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Hanukkah Menorah, 1850, From the collection of: Oregon Jewish Museum and Center for Holocaust Education
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Hanukkah Menorah, 1970, From the collection of: Oregon Jewish Museum and Center for Holocaust Education
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The menorahs in OJMCHE's collections span over centuries, each with their own story.

The Spring Jewish Holidays

The spring festival of Passover embraces themes of rebirth and renewal, at the time that nature blooms. Shavuot, in late spring, commemorates the receiving of the Torah at Mount Sinai. Special recipes and unique ceremonial objects emphasize the distinctiveness of each holiday.

Rabbi Stampfer on Sukkot (1960)Oregon Jewish Museum and Center for Holocaust Education

Sukkot

Sukkot, a spiritual harvest festival commemorating the historic journey of the ancient Hebrews across the desert, begins five days after Yom Kippur. The name of the holiday comes from the temporary shelter (sukkah) Jews build each year to mark the week-long holiday.

Young Adult Sukkot Service (1951)Oregon Jewish Museum and Center for Holocaust Education

The Sukkah

The sukkah is decorated with fall harvest vegetables, greens from local trees, and a table and chairs where the family has meals and invites guests during the week. A yellow citron (etrog) is one of the four species of plants blessed during the ritual of the holiday Sukkot.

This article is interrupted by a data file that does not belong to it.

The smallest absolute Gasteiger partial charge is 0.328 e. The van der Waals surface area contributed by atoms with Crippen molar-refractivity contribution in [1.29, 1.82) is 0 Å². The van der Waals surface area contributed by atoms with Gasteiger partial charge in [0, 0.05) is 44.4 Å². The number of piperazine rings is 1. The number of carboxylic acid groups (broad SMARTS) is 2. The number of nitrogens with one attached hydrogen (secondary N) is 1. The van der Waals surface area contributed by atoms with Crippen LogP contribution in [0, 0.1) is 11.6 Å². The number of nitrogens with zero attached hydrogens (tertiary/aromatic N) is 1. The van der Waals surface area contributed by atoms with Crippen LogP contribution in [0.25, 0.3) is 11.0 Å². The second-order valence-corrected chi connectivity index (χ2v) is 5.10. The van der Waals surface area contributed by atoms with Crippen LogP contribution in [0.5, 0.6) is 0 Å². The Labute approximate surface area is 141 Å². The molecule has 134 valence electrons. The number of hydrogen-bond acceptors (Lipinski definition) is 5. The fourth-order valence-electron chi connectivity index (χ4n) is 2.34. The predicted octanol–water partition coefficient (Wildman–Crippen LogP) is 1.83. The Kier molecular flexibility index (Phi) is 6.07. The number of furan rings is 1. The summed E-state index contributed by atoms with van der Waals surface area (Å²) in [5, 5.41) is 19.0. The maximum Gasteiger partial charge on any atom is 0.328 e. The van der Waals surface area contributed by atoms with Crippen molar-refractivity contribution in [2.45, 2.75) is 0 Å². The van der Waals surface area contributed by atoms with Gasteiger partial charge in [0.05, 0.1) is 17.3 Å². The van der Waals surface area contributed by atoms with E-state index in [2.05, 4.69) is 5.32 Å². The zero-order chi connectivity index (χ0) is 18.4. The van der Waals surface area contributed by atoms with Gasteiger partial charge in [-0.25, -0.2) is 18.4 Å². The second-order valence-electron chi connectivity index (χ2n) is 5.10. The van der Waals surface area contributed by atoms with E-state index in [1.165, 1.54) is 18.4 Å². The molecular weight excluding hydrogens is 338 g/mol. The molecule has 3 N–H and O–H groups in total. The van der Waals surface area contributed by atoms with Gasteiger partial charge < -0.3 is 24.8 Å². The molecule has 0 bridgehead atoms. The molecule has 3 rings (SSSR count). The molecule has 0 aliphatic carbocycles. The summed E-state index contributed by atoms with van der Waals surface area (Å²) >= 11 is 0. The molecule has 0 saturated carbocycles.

Etrog Box, 1762, From the collection of: Oregon Jewish Museum and Center for Holocaust Education
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Etrog Container, 1798, From the collection of: Oregon Jewish Museum and Center for Holocaust Education
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Etrog Container, Joan Mesznik, 1980, From the collection of: Oregon Jewish Museum and Center for Holocaust Education
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Here are three examples from the Oregon Jewish Museum and Center for Holocaust Education collections that show etrog boxes as long as the etrog is protected, the designs can be as ornate or simple as you want.

Ahavath Achim Torahs arriving at Barbur Blvd Location (1966) by Congregation Ahavath AchimOregon Jewish Museum and Center for Holocaust Education

The Synagogue